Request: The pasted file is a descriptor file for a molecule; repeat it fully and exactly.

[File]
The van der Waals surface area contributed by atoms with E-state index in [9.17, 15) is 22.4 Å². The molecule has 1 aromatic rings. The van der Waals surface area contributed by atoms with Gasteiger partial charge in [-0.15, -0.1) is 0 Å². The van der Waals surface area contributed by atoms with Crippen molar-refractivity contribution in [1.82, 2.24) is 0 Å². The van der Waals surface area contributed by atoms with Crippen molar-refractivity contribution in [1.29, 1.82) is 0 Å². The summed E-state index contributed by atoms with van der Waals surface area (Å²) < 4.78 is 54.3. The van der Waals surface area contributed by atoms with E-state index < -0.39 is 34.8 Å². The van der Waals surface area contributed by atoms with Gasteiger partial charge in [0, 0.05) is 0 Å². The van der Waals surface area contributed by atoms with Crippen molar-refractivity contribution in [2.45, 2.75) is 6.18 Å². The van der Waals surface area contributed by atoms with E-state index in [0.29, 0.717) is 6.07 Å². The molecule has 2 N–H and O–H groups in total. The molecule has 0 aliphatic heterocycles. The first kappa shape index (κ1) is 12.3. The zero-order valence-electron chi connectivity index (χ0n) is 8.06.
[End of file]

The van der Waals surface area contributed by atoms with E-state index in [9.17, 15) is 22.4 Å². The molecule has 1 aromatic rings. The van der Waals surface area contributed by atoms with Gasteiger partial charge in [-0.15, -0.1) is 0 Å². The van der Waals surface area contributed by atoms with Crippen molar-refractivity contribution in [1.82, 2.24) is 0 Å². The van der Waals surface area contributed by atoms with Crippen molar-refractivity contribution in [1.29, 1.82) is 0 Å². The summed E-state index contributed by atoms with van der Waals surface area (Å²) < 4.78 is 54.3. The van der Waals surface area contributed by atoms with E-state index < -0.39 is 34.8 Å². The van der Waals surface area contributed by atoms with Gasteiger partial charge in [0, 0.05) is 0 Å². The van der Waals surface area contributed by atoms with Crippen molar-refractivity contribution in [2.45, 2.75) is 6.18 Å². The van der Waals surface area contributed by atoms with E-state index in [0.29, 0.717) is 6.07 Å². The molecule has 2 N–H and O–H groups in total. The molecule has 0 aliphatic heterocycles. The first kappa shape index (κ1) is 12.3. The zero-order valence-electron chi connectivity index (χ0n) is 8.06.